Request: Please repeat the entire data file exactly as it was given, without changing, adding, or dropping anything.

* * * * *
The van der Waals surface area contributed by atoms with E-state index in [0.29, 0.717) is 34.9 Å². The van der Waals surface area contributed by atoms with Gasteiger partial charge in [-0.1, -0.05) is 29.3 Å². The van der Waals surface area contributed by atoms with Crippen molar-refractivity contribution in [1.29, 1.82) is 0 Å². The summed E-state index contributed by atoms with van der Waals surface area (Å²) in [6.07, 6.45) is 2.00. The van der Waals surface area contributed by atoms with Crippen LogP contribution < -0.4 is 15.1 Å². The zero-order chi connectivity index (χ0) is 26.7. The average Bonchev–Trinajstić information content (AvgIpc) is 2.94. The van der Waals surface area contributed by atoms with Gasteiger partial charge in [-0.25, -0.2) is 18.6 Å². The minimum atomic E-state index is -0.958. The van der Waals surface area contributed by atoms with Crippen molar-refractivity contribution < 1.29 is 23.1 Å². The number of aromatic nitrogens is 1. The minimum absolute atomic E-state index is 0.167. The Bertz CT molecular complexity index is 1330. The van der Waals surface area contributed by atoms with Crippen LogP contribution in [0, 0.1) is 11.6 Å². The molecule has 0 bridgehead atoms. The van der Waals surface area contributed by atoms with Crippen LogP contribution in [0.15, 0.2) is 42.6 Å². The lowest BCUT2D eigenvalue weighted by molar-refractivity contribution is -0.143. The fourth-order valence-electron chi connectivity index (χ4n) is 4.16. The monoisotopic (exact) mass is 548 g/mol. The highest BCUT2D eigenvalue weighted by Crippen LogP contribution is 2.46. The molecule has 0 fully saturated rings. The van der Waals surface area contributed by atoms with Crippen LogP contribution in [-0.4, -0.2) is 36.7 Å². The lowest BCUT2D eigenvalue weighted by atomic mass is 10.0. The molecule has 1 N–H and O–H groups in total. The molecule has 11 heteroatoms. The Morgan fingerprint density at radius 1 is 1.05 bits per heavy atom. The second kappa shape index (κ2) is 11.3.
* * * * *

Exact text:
The van der Waals surface area contributed by atoms with E-state index in [0.29, 0.717) is 34.9 Å². The van der Waals surface area contributed by atoms with Gasteiger partial charge in [-0.1, -0.05) is 29.3 Å². The van der Waals surface area contributed by atoms with Crippen molar-refractivity contribution in [1.29, 1.82) is 0 Å². The summed E-state index contributed by atoms with van der Waals surface area (Å²) in [6.07, 6.45) is 2.00. The van der Waals surface area contributed by atoms with Crippen LogP contribution < -0.4 is 15.1 Å². The zero-order chi connectivity index (χ0) is 26.7. The average Bonchev–Trinajstić information content (AvgIpc) is 2.94. The van der Waals surface area contributed by atoms with Gasteiger partial charge in [-0.25, -0.2) is 18.6 Å². The minimum atomic E-state index is -0.958. The van der Waals surface area contributed by atoms with Crippen molar-refractivity contribution < 1.29 is 23.1 Å². The number of aromatic nitrogens is 1. The minimum absolute atomic E-state index is 0.167. The Bertz CT molecular complexity index is 1330. The van der Waals surface area contributed by atoms with Crippen LogP contribution in [0, 0.1) is 11.6 Å². The molecule has 0 bridgehead atoms. The van der Waals surface area contributed by atoms with Crippen LogP contribution in [0.15, 0.2) is 42.6 Å². The lowest BCUT2D eigenvalue weighted by molar-refractivity contribution is -0.143. The fourth-order valence-electron chi connectivity index (χ4n) is 4.16. The monoisotopic (exact) mass is 548 g/mol. The highest BCUT2D eigenvalue weighted by Crippen LogP contribution is 2.46. The molecule has 0 fully saturated rings. The van der Waals surface area contributed by atoms with Crippen LogP contribution in [-0.4, -0.2) is 36.7 Å². The lowest BCUT2D eigenvalue weighted by atomic mass is 10.0. The molecule has 1 N–H and O–H groups in total. The molecule has 11 heteroatoms. The Morgan fingerprint density at radius 1 is 1.05 bits per heavy atom. The second kappa shape index (κ2) is 11.3.